Dublin High Court – 3 April 2020
The High Court of Ireland accepted evidence of a general practice whereby the insurance broker owes his client a duty of care to ensure that the necessary information is provided to the insurer (Chariot Inns Ltd v Assicurazioni Generali S.p.A.  I.R. 199). This decision clarifies the limits of that obligation.
In 2013, a customer, through a broker, took out an insurance policy to cover his farm. When the policy was taken out, the intermediary and his customer studied the completed proposal for insurance together and the customer found it satisfactory. However, the policy contained an inaccurate date for the construction of several old stone outbuildings, which were included among the buildings to be insured. The customer stated that they had been built between 2002 and 2007, but they were actually between 80 and 100 years old. In April 2017, a storm severely damaged the buildings. The claim was immediately reported to the Insurer, who denied cover on the grounds of this inaccuracy. The customer jointly sued the broker and the insurer, seeking compensation for his loss. In particular the customer contended that the intermediary had failed to fulfil his obligations because it had not informed him at the time the policy was taken out of the importance of disclosing the condition of the outbuildings and their construction date.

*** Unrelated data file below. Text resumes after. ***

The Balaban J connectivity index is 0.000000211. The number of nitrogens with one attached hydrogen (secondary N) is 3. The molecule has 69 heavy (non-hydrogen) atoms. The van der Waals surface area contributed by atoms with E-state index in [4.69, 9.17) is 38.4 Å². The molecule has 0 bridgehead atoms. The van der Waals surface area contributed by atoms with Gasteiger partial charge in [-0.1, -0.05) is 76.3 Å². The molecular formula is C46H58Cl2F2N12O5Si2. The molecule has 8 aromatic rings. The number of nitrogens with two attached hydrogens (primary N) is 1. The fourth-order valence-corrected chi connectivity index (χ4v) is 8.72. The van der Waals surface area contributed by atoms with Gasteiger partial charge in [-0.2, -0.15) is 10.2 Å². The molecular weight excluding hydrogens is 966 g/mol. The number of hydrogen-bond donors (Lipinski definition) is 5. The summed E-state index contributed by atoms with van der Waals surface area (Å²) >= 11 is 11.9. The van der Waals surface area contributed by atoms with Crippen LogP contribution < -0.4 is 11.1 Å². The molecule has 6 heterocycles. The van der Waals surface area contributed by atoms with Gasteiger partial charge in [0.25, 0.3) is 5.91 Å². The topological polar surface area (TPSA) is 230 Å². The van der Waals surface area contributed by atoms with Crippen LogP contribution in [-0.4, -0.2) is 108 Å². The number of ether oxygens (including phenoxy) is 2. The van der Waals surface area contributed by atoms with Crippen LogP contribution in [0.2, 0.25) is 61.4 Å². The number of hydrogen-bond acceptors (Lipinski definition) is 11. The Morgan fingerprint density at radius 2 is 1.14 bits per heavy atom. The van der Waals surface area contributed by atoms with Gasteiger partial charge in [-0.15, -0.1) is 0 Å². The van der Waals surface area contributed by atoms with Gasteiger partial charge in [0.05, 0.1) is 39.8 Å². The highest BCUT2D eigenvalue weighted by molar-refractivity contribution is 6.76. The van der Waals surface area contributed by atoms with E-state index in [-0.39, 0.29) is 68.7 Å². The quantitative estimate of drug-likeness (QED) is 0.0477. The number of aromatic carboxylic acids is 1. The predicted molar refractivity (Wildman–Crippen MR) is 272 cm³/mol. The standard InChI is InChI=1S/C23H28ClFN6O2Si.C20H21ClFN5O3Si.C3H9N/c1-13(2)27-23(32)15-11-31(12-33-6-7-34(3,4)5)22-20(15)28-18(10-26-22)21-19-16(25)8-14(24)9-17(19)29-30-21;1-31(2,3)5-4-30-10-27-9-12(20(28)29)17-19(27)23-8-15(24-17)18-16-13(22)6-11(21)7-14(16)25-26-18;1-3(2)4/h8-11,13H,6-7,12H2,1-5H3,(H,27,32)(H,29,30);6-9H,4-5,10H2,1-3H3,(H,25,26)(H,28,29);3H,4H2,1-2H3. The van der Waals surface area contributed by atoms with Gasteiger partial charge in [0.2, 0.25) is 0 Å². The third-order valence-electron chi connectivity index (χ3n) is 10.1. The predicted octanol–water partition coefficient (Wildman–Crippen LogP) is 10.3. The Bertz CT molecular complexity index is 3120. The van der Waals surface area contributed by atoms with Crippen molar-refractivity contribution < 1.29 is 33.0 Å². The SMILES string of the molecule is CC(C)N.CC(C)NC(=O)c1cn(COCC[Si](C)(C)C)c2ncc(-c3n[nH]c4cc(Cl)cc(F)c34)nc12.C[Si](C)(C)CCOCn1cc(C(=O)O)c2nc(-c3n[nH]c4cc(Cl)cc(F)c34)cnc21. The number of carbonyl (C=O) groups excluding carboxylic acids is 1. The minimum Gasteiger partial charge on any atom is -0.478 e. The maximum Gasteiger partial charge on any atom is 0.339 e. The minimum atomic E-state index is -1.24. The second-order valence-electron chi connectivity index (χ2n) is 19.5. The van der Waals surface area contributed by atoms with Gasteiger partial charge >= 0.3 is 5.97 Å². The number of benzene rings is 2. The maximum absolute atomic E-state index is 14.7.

The court found in favour of the broker on the grounds that, firstly, it had in fact fulfilled his obligations and, secondly, that the customer could not claim compensation because he had deliberately provided the insurer with an inaccurate construction date.
This decision provides a reminder that a proposer for insurance must provide full and accurate information to an insurer. Correspondingly, a broker must be sure to advise his client as to the information that a prudent insurer requires on a risk and to ask the relevant questions to enable the client to provide them. The broker does not have a duty to check the information provided and is therefore not liable for any omissions or misrepresentations. In consequence, as a defence in the event that his professional liability is called into question, it is essential that a broker keeps a lasting record of all verbal and written communications with an insured concerning policy cover. A broker should also include a “health warning” to the insured that accompanies all policy information, asking him to read it carefully to check that it fully meets his demands and needs.